“In the end,” writes Clarissa Pinkola Estés, “a woman must rest now, rock now, regain her focus… She thinks she cannot, but she can, for the circle of women, be they mothers, students, artists, or activists, always closes to fill in for those who go on rest leave. A creative woman has to rest now… She has to go see the old woman in the forest, the revivifier. …”
Eventually, after many long talks and long quiet walks, I said goodbye to Occupy. I tried to stay active in Move to Amend for a while, because I do believe that of all the issues that Occupy addressed the one they work on – the abolition of corporate Constitutional rights; the achievement of government for the good of the people, rather than the profit of the shareholder – is the one that will have the most far-reaching impact on our political system. But the months and months of intensive organizing had taken too great a toll on my family and my spirit, and I eventually walked away from that, too. I try, really try, almost every day, not to feel confused and ashamed about how small, how private, my life has become since then. I try to just notice the feelings, then notice what is immediately in front of me, and move on.
So, a few days ago, I ran into my friend. She told me that two days earlier the Sonoma County Supervisors had not only decriminalized homelessness, but also actively committed funds to open a shower, restroom and car-sleeping facility at the County Fairgrounds, and offered motel vouchers to homeless families with children and other homeless people at risk. This development is undoubtedly, if only partly, due to the longest-surviving, most deeply-committed working group in Occupy Santa Rosa, the Dorothy Day Working Group, which began a bold “Legalize Sleep” campaign in 2012. I was not part of that group, but I did my best to help them by editing some of their press releases, and I also organized a teach-in with Paul Boden, a (frankly) kick-ass San Francisco organizer for the rights of the homeless. When my friend looked at me and said that Occupy Santa Rosa had something to do with this local victory, I felt, for the first time in a long time, a tiny bit proud.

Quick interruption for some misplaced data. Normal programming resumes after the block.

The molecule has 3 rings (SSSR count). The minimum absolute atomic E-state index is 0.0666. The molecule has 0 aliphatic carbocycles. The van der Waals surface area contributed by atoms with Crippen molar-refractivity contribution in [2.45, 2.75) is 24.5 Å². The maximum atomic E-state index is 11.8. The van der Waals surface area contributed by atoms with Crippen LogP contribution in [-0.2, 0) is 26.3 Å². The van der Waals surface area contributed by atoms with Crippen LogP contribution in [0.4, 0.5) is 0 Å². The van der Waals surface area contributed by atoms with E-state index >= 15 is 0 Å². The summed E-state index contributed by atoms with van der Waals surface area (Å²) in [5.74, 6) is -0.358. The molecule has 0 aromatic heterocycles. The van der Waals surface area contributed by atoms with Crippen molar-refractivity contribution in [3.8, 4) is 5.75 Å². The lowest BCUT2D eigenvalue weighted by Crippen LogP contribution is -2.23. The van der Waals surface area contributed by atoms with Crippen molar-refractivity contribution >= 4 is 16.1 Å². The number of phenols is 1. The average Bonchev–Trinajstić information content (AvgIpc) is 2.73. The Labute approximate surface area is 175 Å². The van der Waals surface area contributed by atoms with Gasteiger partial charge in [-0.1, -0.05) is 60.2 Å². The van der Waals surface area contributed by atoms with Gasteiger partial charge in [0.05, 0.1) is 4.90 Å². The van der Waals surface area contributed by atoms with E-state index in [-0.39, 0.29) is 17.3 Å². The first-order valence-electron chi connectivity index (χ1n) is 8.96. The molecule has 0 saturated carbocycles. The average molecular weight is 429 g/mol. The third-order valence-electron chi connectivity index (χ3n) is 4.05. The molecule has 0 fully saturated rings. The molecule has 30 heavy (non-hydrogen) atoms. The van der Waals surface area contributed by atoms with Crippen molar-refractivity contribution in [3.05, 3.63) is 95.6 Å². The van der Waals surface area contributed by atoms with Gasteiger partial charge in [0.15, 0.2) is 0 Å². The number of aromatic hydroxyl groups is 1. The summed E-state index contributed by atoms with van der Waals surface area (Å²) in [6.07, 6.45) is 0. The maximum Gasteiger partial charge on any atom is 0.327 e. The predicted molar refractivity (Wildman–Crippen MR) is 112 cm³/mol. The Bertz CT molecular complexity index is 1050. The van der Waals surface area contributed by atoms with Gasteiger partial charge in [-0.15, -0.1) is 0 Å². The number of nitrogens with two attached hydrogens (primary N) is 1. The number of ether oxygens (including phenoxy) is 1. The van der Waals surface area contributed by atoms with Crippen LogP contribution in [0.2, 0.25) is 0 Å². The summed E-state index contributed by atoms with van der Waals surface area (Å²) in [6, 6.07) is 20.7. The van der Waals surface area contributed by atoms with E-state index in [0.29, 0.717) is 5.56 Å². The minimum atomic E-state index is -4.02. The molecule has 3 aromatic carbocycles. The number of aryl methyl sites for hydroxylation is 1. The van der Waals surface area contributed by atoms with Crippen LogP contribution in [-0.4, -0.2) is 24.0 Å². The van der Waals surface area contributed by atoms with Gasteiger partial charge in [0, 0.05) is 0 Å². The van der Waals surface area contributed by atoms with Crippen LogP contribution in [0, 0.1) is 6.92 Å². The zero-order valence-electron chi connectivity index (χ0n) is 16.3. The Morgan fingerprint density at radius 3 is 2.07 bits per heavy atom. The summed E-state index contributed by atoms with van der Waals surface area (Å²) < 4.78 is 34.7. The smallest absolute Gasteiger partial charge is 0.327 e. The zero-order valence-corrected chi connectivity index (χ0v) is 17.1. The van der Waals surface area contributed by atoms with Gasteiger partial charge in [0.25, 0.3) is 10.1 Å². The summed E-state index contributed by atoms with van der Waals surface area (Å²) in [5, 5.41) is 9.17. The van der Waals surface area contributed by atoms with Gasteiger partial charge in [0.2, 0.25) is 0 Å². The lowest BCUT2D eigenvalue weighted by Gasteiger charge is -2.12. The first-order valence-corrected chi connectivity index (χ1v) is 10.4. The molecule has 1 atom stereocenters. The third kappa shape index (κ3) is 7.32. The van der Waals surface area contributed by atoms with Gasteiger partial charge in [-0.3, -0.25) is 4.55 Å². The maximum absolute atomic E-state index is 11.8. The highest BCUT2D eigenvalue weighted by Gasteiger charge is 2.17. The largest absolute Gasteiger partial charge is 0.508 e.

Wow, I said to her, breathing deeply, you never know when a seed will start to sprout. You can only plant it and tend it as best you can, trusting that it is there under the dark soil. But, I see now, you also need to nurture the soil, and that takes authentic creative passion. Something in the way that the members of the Dorothy Day Working Group came together, some passion deep inside their lives and their connection, served to nourish, rather than drain, their individual and collective soil.
I walk through my days now, on the dry country roads of our land, my laughing, or crying, or pouting children by my side, red-winged blackbirds calling, squirrels chattering and gathering, gathering for the winter that is finally here. I putter in the kitchen and drive my children to school. I sit in my writing studio and nourish my mind with the stories and ideas that call me. And I meditate to gain practice in being here, here, here; to see that the world is much bigger than my stories about how it should be. And I feel my soil becoming rich and loamy again, seething with life.
But even if you plant the seed, tend the seed, and enrich the soil, you still don’t know when the seed will sprout. Which moment of which day. Under cloud cover or brilliant shine or in the dark of night.
It’s out of our control.
Here we are, lurching, gliding, in our own human time, towards blossoming.